The drastic proximal motor-sensory miswiring in EphA3/EphA4 mutants suggests that these effects were due to a loss of trans-axonal ephrin-A EphA signaling. To test this, we analyzed the impact of EphA3/EphA4 elimination on the sensitivity of axial motor neurons toward increasing doses of exogenous recombinant ephrin-A protein in vitro (Fig. 4, A to E; fig. S2, A to E; and movie S4) (20). In this assay, EphA3/EphA4-deficient MMCm axons displayed a complete loss of sensitivity toward ephrin-A–induced growth-cone collapse (Fig. 4A). We next tested whether elimination of sensitivity toward ephrin-As would translate into a loss of motor growth-cone responsiveness toward repulsion by sensory axons. To this end, MMCm explants derived from EphA3–/–; EphA4–/–; Hb9::eGFP or control embryos were co-cultured with stage-matched WT DRGs (Fig. 4, F to K). In this assay, EphA3/EphA4-deficient axial motor axons crossed over and intermingled with sensory trajectories that, in the control, were marked by two discrete sheets of parallel motor and sensory projections (Fig. 4, F to G, I, and J). Moreover, EphA3/EphA4-deficient motor axons frequently invaded co-cultured DRGs, mirroring motor-sensory misrouting defects in EphA3–/–; EphA4–/– mutants in situ (Fig. 4, H and L). We further addressed whether cell-autonomous EphA-mediated activity is required in motor axons, or if some of the observed effects were due to non-cell–autonomous and/or pleiotrophic requirements, such as proper sensory neuron maturation. To investigate this, we co-cultured MMCm explants derived from WT embryos with DRGs derived from stage-matched EphA3/EphA4-deficient embryos. In these experiments, co-cultured motor and sensory projections organized into mutually exclusive parallel trajectories, demonstrating that EphA3/EphA4 elimination does not affect the ability of DRG sensory axons to repel WT motor axons (Fig. 4, I to K and L). The loss of motor axonal EphA receptors thus leads to severely reduced sensitivity toward repulsion by sensory axons (Fig. 4L), consistent with an ephrin-A EphA–mediated repulsive signaling event that normally operates between adjacent axial motor axons and sensory projections.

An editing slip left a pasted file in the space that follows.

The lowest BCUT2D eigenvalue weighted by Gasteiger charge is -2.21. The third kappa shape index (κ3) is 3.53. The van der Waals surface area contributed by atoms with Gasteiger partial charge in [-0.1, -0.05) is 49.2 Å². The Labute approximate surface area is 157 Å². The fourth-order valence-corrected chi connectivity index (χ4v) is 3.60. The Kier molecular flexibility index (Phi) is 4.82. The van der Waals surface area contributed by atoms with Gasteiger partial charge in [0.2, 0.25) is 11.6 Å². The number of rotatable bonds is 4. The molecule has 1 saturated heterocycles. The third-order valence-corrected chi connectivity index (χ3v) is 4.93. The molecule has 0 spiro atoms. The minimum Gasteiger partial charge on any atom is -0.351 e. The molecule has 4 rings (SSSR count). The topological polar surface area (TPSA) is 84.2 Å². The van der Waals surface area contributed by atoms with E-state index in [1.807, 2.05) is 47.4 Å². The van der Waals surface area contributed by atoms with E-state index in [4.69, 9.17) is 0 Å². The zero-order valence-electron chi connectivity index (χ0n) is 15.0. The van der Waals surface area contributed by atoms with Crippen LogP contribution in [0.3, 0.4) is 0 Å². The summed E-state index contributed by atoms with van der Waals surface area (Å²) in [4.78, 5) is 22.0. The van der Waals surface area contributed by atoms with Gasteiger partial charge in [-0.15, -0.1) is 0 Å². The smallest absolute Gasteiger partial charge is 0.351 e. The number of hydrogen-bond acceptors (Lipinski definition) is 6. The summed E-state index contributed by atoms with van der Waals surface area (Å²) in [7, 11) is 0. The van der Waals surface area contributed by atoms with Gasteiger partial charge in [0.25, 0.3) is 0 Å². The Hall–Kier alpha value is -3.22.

Assembly of complex circuitries generating meaningful homeostatic, behavioral, or cognitive outputs necessarily entails the formation of concisely delineated neural pathways (27). This is highlighted by conditions abolishing segregation of normally discrete axonal pathways, including nerve injury–induced neuropathic pain (28). The present study provides evidence that, during neuromuscular circuit assembly, repulsive trans-axonal ephrin-A EphA signaling contributes to the establishment of discrete peripheral afferent and efferent pathways. These interactions act at the level of newly extending axial motor growth cones and sensory neurites, effectively blocking efferent access to proximal afferent pathways. Our findings suggest that the heterotypic motor-sensory segregation diverges between axial and nonaxial motor neuron classes at two levels: (i) first, by means of relative outgrowth order favoring direct motor-sensory growth-cone encounter for late-extending axial over earlier nonaxial projections and (ii) second, through differential reliance on ephrin-A/EphA-dependent and -independent mechanisms. The mechanistic basis for the orderly segregation of nonaxial motor-sensory components remains to be identified. Apart from mechanisms driving axon targeting and synaptogensis, the finely tuned coordination between coextending, yet functionally distinct projection types may thus emerge as a key feature in the assembly of neural circuits in general.

Supporting Online Material

Materials and Methods

Figs. S1 to S7

Table S1


Movies S1 to S4